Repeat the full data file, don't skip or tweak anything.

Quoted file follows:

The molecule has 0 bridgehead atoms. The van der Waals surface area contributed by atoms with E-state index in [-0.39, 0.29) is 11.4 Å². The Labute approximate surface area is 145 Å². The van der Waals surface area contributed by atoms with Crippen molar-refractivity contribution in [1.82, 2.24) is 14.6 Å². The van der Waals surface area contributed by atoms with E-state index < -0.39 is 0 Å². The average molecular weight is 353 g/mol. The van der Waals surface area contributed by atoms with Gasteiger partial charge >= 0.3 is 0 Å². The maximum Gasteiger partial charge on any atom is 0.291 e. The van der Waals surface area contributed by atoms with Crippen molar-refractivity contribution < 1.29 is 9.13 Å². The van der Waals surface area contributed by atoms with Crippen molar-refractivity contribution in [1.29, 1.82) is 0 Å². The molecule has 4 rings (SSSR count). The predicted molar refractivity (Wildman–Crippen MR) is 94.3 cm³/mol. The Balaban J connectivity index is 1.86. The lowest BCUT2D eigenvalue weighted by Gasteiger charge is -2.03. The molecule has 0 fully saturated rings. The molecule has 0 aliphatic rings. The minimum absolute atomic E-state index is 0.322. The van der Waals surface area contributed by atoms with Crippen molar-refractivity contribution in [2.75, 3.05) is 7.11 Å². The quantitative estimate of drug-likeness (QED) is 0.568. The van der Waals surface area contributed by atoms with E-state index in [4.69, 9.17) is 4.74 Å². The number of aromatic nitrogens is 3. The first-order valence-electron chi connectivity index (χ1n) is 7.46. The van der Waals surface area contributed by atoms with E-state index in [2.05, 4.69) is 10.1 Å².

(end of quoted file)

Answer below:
The molecule has 0 bridgehead atoms. The van der Waals surface area contributed by atoms with E-state index in [-0.39, 0.29) is 11.4 Å². The Labute approximate surface area is 145 Å². The van der Waals surface area contributed by atoms with Crippen molar-refractivity contribution in [1.82, 2.24) is 14.6 Å². The van der Waals surface area contributed by atoms with E-state index < -0.39 is 0 Å². The average molecular weight is 353 g/mol. The van der Waals surface area contributed by atoms with Gasteiger partial charge >= 0.3 is 0 Å². The maximum Gasteiger partial charge on any atom is 0.291 e. The van der Waals surface area contributed by atoms with Crippen molar-refractivity contribution < 1.29 is 9.13 Å². The van der Waals surface area contributed by atoms with Crippen molar-refractivity contribution in [1.29, 1.82) is 0 Å². The molecule has 4 rings (SSSR count). The predicted molar refractivity (Wildman–Crippen MR) is 94.3 cm³/mol. The Balaban J connectivity index is 1.86. The lowest BCUT2D eigenvalue weighted by Gasteiger charge is -2.03. The molecule has 0 fully saturated rings. The molecule has 0 aliphatic rings. The minimum absolute atomic E-state index is 0.322. The van der Waals surface area contributed by atoms with Crippen molar-refractivity contribution in [2.75, 3.05) is 7.11 Å². The quantitative estimate of drug-likeness (QED) is 0.568. The van der Waals surface area contributed by atoms with E-state index in [4.69, 9.17) is 4.74 Å². The number of aromatic nitrogens is 3. The first-order valence-electron chi connectivity index (χ1n) is 7.46. The van der Waals surface area contributed by atoms with E-state index in [2.05, 4.69) is 10.1 Å².